Over our time together she has accompanied me on countless walks in all kinds of weather, tolerating with good grace my habit of suddenly stopping in my tracks to observe and/or photograph a bird. I have to reciprocate when she is suddenly captivated by an interesting smell and stops equally suddenly to investigate. Campbell Valley Park has always been a favourite haunt of ours, and we know all the best places for both birds and smells. However, our walks are now much more limited in duration and speed, and so sometimes I sneak away from the house while she's sleeping so I can get in a farther/faster hike. She always forgives me and later we go for a gentle walk around the neighbourhood.
Observing wildlife at the park.

Deep down I know my time with Riley is drawing to a close. I try not to think about it and instead focus on enjoying each and every day with her. She is the first dog I have owned as an adult and she has taught me much about the ways of dogs, and about the ways dogs can enrich our lives through their unwavering loyalty, easy companionship and exceptional listening skills. They motivate us to get more exercise, they teach us patience, and they show us how to enjoy the most simple pleasures life offers. During the time she has been with me, I have created dozens of commissioned portraits of beloved dogs - each with a story of love, loyalty and in many cases loss - and my relationship with Riley has given me insight into what the owners of these dogs are feeling. It's a bond that is so uniquely special it defies description.
Today I think I'll take my own special dog for a meandering walk at the park. We'll stop frequently, feel the sun on our faces, and listen to the wind rustling the late summer leaves. And I'll be thankful every minute for this day spent with her.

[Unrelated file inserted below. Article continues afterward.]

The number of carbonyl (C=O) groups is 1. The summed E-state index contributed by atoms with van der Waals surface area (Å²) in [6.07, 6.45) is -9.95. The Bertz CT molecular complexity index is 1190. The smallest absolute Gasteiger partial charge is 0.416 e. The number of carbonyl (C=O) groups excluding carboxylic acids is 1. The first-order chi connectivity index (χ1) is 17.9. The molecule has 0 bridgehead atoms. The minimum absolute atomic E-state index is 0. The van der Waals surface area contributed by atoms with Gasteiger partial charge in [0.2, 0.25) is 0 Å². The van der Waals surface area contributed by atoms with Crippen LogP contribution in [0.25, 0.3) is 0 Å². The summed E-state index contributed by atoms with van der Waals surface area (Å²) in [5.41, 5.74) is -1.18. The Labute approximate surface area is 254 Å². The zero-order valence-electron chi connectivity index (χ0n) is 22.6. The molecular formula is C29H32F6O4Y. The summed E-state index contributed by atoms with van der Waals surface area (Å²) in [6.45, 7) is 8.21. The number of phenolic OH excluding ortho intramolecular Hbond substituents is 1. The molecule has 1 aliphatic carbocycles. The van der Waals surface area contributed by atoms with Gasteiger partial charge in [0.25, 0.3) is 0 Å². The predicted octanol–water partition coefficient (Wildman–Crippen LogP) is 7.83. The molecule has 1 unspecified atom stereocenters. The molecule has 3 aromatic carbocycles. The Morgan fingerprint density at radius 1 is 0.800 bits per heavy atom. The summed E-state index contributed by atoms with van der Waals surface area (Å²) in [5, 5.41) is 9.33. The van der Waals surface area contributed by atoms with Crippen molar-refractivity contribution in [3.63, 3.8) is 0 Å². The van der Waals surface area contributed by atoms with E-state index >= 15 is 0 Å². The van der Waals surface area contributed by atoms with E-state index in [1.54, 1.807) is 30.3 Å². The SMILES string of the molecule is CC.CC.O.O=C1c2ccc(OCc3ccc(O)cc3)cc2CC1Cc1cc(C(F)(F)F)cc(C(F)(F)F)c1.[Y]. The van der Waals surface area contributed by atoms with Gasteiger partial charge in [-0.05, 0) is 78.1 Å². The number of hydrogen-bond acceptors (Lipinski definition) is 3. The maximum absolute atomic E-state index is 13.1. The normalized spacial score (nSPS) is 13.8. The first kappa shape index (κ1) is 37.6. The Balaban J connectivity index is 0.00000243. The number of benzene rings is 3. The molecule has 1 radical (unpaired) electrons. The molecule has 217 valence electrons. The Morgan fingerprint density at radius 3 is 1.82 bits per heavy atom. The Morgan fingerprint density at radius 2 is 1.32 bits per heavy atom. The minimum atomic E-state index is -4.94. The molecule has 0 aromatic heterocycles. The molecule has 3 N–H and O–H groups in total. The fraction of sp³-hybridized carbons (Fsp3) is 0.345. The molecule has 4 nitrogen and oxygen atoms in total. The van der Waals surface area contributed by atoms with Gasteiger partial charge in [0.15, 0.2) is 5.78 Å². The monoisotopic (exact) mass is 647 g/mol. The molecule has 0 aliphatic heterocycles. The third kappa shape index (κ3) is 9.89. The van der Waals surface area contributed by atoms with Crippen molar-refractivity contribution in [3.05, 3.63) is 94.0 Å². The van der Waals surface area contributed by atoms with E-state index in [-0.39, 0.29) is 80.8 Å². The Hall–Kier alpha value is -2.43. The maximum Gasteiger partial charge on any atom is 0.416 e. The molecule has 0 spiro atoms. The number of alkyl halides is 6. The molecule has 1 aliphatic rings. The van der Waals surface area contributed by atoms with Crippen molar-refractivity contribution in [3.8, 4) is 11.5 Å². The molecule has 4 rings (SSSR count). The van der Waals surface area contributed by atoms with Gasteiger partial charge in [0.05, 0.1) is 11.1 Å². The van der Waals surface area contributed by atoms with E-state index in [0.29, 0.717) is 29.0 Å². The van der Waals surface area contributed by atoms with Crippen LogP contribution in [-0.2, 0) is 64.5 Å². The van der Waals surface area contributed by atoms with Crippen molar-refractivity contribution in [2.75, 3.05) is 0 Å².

"Waiting for Walk Time"

Friday 17 August 2012

Art vs Sport

It's been a while since my last entry. As you may recall, a few weeks ago I was fully immersed in preparing for the Filberg Festival which turned out, as it has in the past, to be a wonderful event. While I was at the festival, the Summer Olympics were in full swing so each evening, after an exausting day, I'd sit in front of the television and catch up on the latest goings-on in London.

When I started this blog, I intended it to be a way to share my life as an artist. I pledged to myself that I'd never write anything controversial; I would just stick to the good stuff, the warm and fuzzy aspects of my experiences. However watching the Olympics while I was myself in the throes of what felt like an epic art event brought an irritating little thought to surface of my mind and it just wouldn't go away: Why do humans, at this time and place in history, have such a huge appreciation for sports achievements—so much so that we hold an incredibly expensive, wildly popular, massive international event to celebrate it—and yet when it comes to art, the level of public energy expended is, well, far less than Olympian standards? In my mind, the discipline and dedication of artist and athelete are comparable. I seem, however, to be in the minority. I've been mulling this over and here are my thoughts about the popularity of sport over art, in no particular order of significance:

1) Art is considered by many to be simply a pleasant pastime or hobby.